KALAMAZOO, Mich.—A scientific breakthrough a century in the making has landed a Western Michigan University faculty member a prestigious National Science Foundation (NSF) CAREER Award. Dr. Ricky Stull, assistant professor of chemistry, earned the five-year $757,000 grant for a project that could impact future biotechnology development.
"This award is only given to the top early career faculty in their field, and it is a testament to the great work Dr. Stull is doing as well as the caliber of faculty we have here at Western Michigan University," says Dr. Remzi Seker, vice president for research and innovation. "It's also so beneficial for our students, the future innovators, to have the opportunity to engage in this type of research, which has the potential to have a tremendous impact on the field."
Stull plans to study a family of enzymes known as flavoprotein amine oxidases (FAO), which generally use molecular oxygen as a catalyst for biochemical reactions, to determine if any of them buck that tradition.
The project builds on a 2021 discovery by his laboratory of a nicotine-degrading enzyme called NicA2 that has the potential to help smokers overcome addiction. In that case, he and researchers in his lab determined NicA2 uses a protein called cytochrome c instead of oxygen.
"It's a pretty cool feeling to think we thought the case was closed on this—everything acts this way, it's done—but it turns out that's not true," says Stull. The breakthrough contradicted nearly 100 years of research on the FAO enzyme family, which hypothesized more than 100,000 similar enzymes behaved the same way. "That's the cool thing about science: We're constantly making new discoveries and revising old hypotheses and assumptions. So, it's really fun to stumble upon a discovery like this."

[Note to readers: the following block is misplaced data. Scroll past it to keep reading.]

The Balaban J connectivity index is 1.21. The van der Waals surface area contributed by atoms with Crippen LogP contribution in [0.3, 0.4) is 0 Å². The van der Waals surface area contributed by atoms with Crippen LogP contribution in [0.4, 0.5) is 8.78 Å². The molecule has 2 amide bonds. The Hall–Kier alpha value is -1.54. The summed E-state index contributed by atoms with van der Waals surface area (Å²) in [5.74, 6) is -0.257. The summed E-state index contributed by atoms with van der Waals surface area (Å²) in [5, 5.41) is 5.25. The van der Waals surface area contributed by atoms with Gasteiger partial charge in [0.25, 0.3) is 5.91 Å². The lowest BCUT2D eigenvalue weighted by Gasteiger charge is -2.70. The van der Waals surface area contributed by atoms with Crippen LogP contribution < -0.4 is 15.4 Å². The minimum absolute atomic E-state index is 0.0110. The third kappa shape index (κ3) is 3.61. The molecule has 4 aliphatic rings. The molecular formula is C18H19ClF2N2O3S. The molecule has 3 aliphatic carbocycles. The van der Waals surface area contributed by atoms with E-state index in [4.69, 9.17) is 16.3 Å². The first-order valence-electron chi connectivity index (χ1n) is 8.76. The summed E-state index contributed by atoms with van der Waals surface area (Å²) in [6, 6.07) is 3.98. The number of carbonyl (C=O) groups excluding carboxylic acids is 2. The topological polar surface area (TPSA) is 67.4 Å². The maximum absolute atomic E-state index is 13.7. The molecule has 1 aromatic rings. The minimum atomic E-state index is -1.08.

Turns out the scientific method pairs well with beer, as Stull and colleague Dr. Todd Barkman, professor of biological sciences, began to hypothesize over hops at the local pub.
"He and I talked about our results over beers many times, wondering are there other enzymes that are similar to this nicotine-degrading enzyme that don't fit the mold? And how could we go about finding them?" Stull says. "So we combined his expertise with my knowledge about enzymes in this family that seem highly suspicious, and we found more than 100."
Determining why the enzymes have evolved to reject molecular oxygen could help researchers find new ways to engineer biotechnology to be more effective.
Undergraduate students in Stull's biochemistry laboratory classes will have the opportunity to actively participate in the research alongside the students in his research lab and potentially be included in published papers related to discoveries.
"They'll get the experience of exploring something that is completely unknown, that we have no idea what the answer will be, because no one's ever done it before," he says.
Stull also plans to use his CAREER grant to develop a platform to make it easier for federal work-study recipients to connect with faculty mentors and use their funds to complete undergraduate research.
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